Getting my first dog!

Shortly after my boyfriend and I bought our first house, I saw my chance to finally get a dog. Luckily my boyfriend was fine with the idea of getting a dog so I immediately started browsing the net and reading books. It occurred to me that actually getting a dog is quite a difficult task and you need to make lots of decisions: do you want a puppy or an older dog? Should it be a specific breed and if so which one? Do you want a male or a female dog? There is so much choice…

 

Do I want a puppy or an adult dog?

I think this was the most easy choice for us since we both have a fulltime job a puppy wasn’t really feasible for us. Although I work two times a week from home, have all weekends free and are at home around 15 o’clock, a puppy takes all your time.

Although I loved the idea of having a fluffy cute baby dog in house which I could cuddle to death I knew that it wasn’t the right choice for us. We simply hadn’t enough time for a puppy. A puppy needs a lot of attention and training which we couldn’t provide.

Therefore we decided to look for an adult dog. Getting an adult dog can have a lot of benefits. What you see is what you get! You can take into account the size and personality of the dog. An adult dog will not grow anymore, nor will he have drastic personality changes. This way you can choose the optimal dog for your particular situation and integrate him in your life. In our case, we wanted a calm, medium sized dog, that was “potty trained”.

 

Choosing a male or a female dog?

When looking on the internet I found so much information about the “pro’s and con’s” of getting a male or a female dog that in the end I wasn’t any wiser. I think that you have to see the characteristics of a male and female dog as generalities and that they don’t always apply to all dogs! Although they say that the temperament of male vs. a female dogs differ, I believe that differences play more on an individual level than on a gender level. So, the main two things that I thought of when deciding whether a male or female would be the best choice for us were size and sexuality.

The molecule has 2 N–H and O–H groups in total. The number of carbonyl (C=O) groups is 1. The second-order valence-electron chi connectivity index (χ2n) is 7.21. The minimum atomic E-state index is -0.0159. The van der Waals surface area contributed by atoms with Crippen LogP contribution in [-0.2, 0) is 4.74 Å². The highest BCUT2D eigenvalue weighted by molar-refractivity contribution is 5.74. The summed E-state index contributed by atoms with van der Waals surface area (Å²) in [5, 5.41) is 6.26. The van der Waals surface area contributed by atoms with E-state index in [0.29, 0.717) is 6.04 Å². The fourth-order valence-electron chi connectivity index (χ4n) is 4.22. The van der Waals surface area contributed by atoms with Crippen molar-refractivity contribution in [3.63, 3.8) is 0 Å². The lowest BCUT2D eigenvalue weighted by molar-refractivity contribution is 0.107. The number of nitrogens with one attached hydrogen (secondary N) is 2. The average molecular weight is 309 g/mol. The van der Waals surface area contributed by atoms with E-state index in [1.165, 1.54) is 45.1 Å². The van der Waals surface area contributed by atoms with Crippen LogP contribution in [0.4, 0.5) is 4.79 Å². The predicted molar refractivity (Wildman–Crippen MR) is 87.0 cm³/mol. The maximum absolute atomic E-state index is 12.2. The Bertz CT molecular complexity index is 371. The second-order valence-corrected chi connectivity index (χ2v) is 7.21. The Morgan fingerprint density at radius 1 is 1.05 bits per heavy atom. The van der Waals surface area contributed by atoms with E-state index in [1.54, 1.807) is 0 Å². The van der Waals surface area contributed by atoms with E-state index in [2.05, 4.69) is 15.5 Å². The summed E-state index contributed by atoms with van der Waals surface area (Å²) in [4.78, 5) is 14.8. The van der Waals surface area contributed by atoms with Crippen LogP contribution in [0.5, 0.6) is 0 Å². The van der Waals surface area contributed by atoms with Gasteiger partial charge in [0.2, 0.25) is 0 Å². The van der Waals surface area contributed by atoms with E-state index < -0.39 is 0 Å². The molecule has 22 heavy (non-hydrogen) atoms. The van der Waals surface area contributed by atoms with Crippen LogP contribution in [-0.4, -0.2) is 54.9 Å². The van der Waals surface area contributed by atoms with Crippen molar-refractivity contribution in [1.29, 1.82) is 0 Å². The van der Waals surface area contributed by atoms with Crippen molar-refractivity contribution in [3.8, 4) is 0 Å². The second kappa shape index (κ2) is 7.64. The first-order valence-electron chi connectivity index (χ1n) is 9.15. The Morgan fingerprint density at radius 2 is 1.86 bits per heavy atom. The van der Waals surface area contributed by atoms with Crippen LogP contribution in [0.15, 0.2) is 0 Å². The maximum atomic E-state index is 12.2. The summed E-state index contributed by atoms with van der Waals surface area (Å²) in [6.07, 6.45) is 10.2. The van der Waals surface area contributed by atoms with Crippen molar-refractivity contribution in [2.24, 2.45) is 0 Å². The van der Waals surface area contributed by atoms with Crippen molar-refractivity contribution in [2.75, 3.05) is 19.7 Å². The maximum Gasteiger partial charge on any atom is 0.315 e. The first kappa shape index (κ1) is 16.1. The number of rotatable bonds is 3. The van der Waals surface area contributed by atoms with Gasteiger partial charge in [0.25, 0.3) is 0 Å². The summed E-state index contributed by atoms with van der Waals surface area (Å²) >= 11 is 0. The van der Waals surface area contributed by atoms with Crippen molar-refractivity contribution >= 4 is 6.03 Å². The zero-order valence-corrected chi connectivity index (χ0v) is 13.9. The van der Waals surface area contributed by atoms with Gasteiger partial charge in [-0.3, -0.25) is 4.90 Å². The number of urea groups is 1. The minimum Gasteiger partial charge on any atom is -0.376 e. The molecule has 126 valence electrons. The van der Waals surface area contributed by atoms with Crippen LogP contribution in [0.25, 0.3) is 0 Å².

Size

In general you have to take into account that male dogs are bigger than female dogs! Although this also depends on the breed you choose it is still something you need to think about. Is your house big enough for a big dog? Do you have enough space in your car? Are you able to lift the dog? Will you able to control the dog when (s)he gets excited, anxious or even aggressive? You also have to think about the money you will have to spend on food. A male will probably need more food since he his bigger.

Sexuality

As we all know, female dogs have a heat cyclus which means that you have to be prepared to take certain actions during this time of the year. Personally, this was one of the biggest reasons for me to not get a female dog. A reason for not taking a male however, could be due to the very present genitals. Some people might feel awkward to see and/or clean the genital area of male dogs, so keep this in mind too.

*Not so funny fun-fact: When living in the shelter they castrated Bobby but also had to remove his penis due to cancer. This means there are no awkard dogpenis moments and no heat cyclus stress.

 

Adopting a shelter dog or buying a (full)breed dog?

It is unbelievable how many shelter dogs there are, just waiting to get the chance of having a warm home and getting loved. Personally I always felt in love with the known dog breeds such as a Weimaraner but after realizing how many dogs there are for adoption I felt the need of helping one of the poor souls. Since, breed wasn’t an issue anymore I decided to get a dog based on his character and needs. A friend of mine told me about an organization that rescues street dogs and gives them a new live. I went on their website and couldn’t believe why so many lovely dogs were abandoned. Seeing all the photos and reading their story’s I could have taken them all but of course that wouldn’t work.